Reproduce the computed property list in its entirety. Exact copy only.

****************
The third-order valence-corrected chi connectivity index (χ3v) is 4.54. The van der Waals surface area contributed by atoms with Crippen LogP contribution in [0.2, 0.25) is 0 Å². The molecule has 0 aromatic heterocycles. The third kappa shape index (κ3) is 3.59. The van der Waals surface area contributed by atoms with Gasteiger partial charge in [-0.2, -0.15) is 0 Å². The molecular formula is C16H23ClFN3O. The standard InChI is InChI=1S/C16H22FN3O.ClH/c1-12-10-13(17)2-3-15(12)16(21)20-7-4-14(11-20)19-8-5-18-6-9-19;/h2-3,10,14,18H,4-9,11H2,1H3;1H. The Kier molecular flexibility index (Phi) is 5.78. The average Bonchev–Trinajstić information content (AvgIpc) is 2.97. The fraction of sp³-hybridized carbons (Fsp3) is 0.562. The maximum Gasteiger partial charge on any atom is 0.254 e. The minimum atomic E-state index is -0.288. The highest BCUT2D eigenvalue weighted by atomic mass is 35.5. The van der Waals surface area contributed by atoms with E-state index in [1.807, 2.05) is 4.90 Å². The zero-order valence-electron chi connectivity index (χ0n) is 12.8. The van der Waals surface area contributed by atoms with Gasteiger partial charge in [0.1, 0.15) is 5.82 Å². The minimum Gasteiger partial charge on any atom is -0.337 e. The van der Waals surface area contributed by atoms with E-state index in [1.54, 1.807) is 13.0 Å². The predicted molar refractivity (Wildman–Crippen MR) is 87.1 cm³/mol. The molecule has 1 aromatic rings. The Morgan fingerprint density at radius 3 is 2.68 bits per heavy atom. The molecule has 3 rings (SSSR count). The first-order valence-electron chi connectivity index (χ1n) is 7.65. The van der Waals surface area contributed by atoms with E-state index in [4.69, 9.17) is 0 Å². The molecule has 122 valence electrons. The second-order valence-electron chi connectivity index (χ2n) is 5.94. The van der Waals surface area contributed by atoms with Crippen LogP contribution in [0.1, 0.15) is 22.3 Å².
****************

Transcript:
The third-order valence-corrected chi connectivity index (χ3v) is 4.54. The van der Waals surface area contributed by atoms with Crippen LogP contribution in [0.2, 0.25) is 0 Å². The molecule has 0 aromatic heterocycles. The third kappa shape index (κ3) is 3.59. The van der Waals surface area contributed by atoms with Gasteiger partial charge in [-0.2, -0.15) is 0 Å². The molecular formula is C16H23ClFN3O. The standard InChI is InChI=1S/C16H22FN3O.ClH/c1-12-10-13(17)2-3-15(12)16(21)20-7-4-14(11-20)19-8-5-18-6-9-19;/h2-3,10,14,18H,4-9,11H2,1H3;1H. The Kier molecular flexibility index (Phi) is 5.78. The average Bonchev–Trinajstić information content (AvgIpc) is 2.97. The fraction of sp³-hybridized carbons (Fsp3) is 0.562. The maximum Gasteiger partial charge on any atom is 0.254 e. The minimum atomic E-state index is -0.288. The highest BCUT2D eigenvalue weighted by atomic mass is 35.5. The van der Waals surface area contributed by atoms with E-state index in [1.807, 2.05) is 4.90 Å². The zero-order valence-electron chi connectivity index (χ0n) is 12.8. The van der Waals surface area contributed by atoms with Gasteiger partial charge in [0.1, 0.15) is 5.82 Å². The minimum Gasteiger partial charge on any atom is -0.337 e. The van der Waals surface area contributed by atoms with E-state index in [1.54, 1.807) is 13.0 Å². The predicted molar refractivity (Wildman–Crippen MR) is 87.1 cm³/mol. The molecule has 1 aromatic rings. The Morgan fingerprint density at radius 3 is 2.68 bits per heavy atom. The molecule has 3 rings (SSSR count). The first-order valence-electron chi connectivity index (χ1n) is 7.65. The van der Waals surface area contributed by atoms with E-state index in [4.69, 9.17) is 0 Å². The molecule has 122 valence electrons. The second-order valence-electron chi connectivity index (χ2n) is 5.94. The van der Waals surface area contributed by atoms with Crippen LogP contribution in [0.1, 0.15) is 22.3 Å².